As disastrous as Puerto Rico’s overall finances have become, the management of the territory’s now-bankrupt power system – the source of much of today’s distress – has been even worse.  The utility, called Prepa, has for decades sent free power to “78 municipalities, many government endeavors, and even to for-profit businesses,” as the Times reports, leading to high bills for private citizens and declining service.   The system long relied on imported oil; the management has been accused of improper use of substandard fuel and of profiteering.  

(And Trump is not responsible for the island's problems)

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10/05/2017 6:39

CEO Is Screwing up Disney

Disney CEO Decided Not to Suspend Jemele Hill Over Trump Insults Because Her Feelings Were Hurt.  (Guess that trumps she's an incompetent and a liar)

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10/05/2017 6:36

About That Dem Corruption Trial

According to her testimony, Sebelius had tried avoiding Melgen. She told the jury that he was the only provider to her knowledge trying to claim multiple dosage payments off single vials, the dispute Menendez wanted settled in Melgen’s favor. Her staff had advised her to ignore Menendez’ calls and let lower-level staff rebuff those requests, presumably so she wouldn’t have to sit in a federal court explaining her actions.

In any event, the meeting was a bust, Sebelius testified. Without mentioning Melgen’s name, Menendez tried arguing that the CMS policy wasted medicine, an argument that Sebelius didn’t buy. Menendez did most of the talking, Sebelius said, but “we came in with a dispute and left with the same dispute after about 30 minutes.

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10/05/2017 6:33

Maybe He Wasn't a Long Wolf

Rouse said, in reference to the Las Vegas shooting Sunday, “There’s going to be questions, I’m sure you’re going to have questions about people we’ve been talking to, maybe people outside of the United States. The fundamental trust of the American people and the FBI is based upon our discretion–and how good would that discretion be if we were to provide information that they provided to us in confidence?”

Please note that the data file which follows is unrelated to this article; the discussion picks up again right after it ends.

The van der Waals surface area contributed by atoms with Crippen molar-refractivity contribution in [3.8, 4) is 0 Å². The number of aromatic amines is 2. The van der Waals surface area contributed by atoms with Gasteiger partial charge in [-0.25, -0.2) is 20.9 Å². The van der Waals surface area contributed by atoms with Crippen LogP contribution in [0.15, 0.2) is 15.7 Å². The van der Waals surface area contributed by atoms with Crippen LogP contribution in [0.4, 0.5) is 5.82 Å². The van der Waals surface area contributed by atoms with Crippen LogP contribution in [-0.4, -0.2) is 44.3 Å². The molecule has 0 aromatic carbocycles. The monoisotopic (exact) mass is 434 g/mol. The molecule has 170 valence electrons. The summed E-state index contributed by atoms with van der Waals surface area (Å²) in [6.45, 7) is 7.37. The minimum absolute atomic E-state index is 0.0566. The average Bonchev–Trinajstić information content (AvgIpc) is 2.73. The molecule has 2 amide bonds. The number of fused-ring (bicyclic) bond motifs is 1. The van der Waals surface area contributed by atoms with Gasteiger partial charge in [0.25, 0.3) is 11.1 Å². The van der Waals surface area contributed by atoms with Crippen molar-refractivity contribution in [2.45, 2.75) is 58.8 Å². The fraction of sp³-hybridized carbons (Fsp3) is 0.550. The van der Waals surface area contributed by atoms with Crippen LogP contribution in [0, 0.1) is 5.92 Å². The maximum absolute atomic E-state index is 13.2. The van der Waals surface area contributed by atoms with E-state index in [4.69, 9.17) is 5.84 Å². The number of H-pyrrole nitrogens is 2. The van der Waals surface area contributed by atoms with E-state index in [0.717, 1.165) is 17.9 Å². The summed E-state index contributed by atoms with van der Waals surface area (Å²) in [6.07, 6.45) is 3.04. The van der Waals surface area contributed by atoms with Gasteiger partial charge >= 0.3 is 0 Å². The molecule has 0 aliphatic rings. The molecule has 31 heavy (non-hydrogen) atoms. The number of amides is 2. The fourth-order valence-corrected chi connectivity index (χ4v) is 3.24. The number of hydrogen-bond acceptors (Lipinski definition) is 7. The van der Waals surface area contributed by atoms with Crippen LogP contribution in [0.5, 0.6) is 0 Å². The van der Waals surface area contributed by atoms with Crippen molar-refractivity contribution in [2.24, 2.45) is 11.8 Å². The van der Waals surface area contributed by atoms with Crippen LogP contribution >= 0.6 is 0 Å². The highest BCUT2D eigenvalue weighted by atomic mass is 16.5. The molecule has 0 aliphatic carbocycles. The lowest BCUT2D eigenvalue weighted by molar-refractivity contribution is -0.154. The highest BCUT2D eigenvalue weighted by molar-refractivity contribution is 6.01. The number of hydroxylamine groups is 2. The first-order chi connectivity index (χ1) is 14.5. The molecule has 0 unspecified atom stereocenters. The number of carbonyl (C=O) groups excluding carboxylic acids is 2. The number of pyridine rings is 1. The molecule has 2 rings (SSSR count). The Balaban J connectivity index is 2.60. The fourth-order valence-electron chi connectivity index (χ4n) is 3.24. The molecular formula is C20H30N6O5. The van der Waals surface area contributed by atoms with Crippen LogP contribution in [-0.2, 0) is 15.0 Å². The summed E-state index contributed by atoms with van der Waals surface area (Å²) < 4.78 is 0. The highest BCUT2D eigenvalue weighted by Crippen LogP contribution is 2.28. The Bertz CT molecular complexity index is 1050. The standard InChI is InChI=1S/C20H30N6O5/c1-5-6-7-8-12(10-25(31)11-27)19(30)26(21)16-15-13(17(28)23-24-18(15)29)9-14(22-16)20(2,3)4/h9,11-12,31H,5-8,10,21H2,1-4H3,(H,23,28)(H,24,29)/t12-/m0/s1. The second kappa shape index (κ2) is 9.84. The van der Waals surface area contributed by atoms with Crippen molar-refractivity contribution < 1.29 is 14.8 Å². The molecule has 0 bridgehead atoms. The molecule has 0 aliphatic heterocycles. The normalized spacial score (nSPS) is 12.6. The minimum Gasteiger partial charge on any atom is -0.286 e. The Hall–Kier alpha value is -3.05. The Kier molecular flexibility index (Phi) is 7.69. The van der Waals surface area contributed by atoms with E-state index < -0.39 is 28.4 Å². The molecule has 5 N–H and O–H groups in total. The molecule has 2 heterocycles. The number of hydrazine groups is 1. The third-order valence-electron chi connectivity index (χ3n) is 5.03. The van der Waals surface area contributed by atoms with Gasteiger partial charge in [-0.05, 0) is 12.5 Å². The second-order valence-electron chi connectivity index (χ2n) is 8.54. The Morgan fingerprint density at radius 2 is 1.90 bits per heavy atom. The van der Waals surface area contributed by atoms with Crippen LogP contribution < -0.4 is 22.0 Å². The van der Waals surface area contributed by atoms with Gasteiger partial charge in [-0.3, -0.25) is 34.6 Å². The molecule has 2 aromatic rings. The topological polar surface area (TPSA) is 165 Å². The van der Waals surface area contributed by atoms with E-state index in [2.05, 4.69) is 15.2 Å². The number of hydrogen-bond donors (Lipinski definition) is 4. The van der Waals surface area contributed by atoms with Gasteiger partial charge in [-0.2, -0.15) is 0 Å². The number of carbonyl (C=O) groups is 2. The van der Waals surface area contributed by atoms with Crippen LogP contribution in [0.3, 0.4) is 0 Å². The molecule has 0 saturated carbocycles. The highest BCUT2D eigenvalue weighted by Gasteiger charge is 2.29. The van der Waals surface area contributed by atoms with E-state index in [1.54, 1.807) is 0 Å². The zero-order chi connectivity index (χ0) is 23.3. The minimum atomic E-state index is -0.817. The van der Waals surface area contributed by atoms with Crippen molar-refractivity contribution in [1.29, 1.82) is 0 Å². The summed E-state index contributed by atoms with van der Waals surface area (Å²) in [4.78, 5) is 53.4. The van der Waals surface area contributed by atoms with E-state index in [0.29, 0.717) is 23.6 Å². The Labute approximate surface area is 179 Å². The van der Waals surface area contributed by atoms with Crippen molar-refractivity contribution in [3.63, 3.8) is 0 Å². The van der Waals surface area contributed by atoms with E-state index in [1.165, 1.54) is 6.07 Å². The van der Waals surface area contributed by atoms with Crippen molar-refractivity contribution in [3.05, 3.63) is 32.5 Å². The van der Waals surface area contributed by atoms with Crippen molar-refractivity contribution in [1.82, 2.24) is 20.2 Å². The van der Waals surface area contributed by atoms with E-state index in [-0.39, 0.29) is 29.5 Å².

“This is about informing on an investigation, this is about resolving an investigation, so specifics regarding any individual contact cannot be answered. You need us, you trust us, and the way we have that trust is by using good discretion about what we share. Additionally, we have multiple leads across the United States and all across the world for our legal industries determining the whereabouts of the panel of the people involved in this investigation, and that leads grows. A lot of these leads will go nowhere but we have to follow them, and that’s going to take some time,” Rouse said.

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10/04/2017 4:09

they Often Turn on Thier Supporters

Students affiliated with the Black Lives Matter movement crashed an event at the College of William & Mary, rushed the stage, and prevented the invited guest—the American Civil Liberties Union's Claire Gastañaga, a W & M alum—from speaking.

Ironically, Gastañaga had intended to speak on the subject, "Students and the First Amendment."

The disruption was livestreamed on BLM at W&M's Facebook page. Students took to the stage just a few moments after Gastañaga began her remarks. At first, she attempted to spin the demonstration as a welcome example of the kind of thing she had come to campus to discuss, commenting "Good, I like this," as they lined up and raised their signs. "I'm going to talk to you about knowing your rights, and protests and demonstrations, which this illustrates very well. Then I'm going to respond to questions from the moderators, and then questions from the audience."